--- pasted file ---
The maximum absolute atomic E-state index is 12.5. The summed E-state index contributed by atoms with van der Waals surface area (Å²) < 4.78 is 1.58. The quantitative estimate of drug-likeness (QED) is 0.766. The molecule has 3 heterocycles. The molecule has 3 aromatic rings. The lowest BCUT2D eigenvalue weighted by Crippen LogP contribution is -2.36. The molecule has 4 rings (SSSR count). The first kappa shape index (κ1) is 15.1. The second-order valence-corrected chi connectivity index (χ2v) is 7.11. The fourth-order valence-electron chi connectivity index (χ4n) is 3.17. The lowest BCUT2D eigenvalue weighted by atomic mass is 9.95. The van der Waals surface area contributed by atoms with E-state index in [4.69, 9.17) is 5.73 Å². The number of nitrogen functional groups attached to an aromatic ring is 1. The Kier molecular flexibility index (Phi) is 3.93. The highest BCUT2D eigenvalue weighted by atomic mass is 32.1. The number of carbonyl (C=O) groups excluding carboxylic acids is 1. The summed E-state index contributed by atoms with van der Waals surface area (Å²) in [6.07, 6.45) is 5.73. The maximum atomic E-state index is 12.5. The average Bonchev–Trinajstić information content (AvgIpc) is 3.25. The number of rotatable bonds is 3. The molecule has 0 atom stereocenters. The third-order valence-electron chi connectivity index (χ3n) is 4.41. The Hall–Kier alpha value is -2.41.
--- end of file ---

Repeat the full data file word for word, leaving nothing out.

The maximum absolute atomic E-state index is 12.5. The summed E-state index contributed by atoms with van der Waals surface area (Å²) < 4.78 is 1.58. The quantitative estimate of drug-likeness (QED) is 0.766. The molecule has 3 heterocycles. The molecule has 3 aromatic rings. The lowest BCUT2D eigenvalue weighted by Crippen LogP contribution is -2.36. The molecule has 4 rings (SSSR count). The first kappa shape index (κ1) is 15.1. The second-order valence-corrected chi connectivity index (χ2v) is 7.11. The fourth-order valence-electron chi connectivity index (χ4n) is 3.17. The lowest BCUT2D eigenvalue weighted by atomic mass is 9.95. The van der Waals surface area contributed by atoms with E-state index in [4.69, 9.17) is 5.73 Å². The number of nitrogen functional groups attached to an aromatic ring is 1. The Kier molecular flexibility index (Phi) is 3.93. The highest BCUT2D eigenvalue weighted by atomic mass is 32.1. The number of carbonyl (C=O) groups excluding carboxylic acids is 1. The summed E-state index contributed by atoms with van der Waals surface area (Å²) in [6.07, 6.45) is 5.73. The maximum atomic E-state index is 12.5. The average Bonchev–Trinajstić information content (AvgIpc) is 3.25. The number of rotatable bonds is 3. The molecule has 0 atom stereocenters. The third-order valence-electron chi connectivity index (χ3n) is 4.41. The Hall–Kier alpha value is -2.41.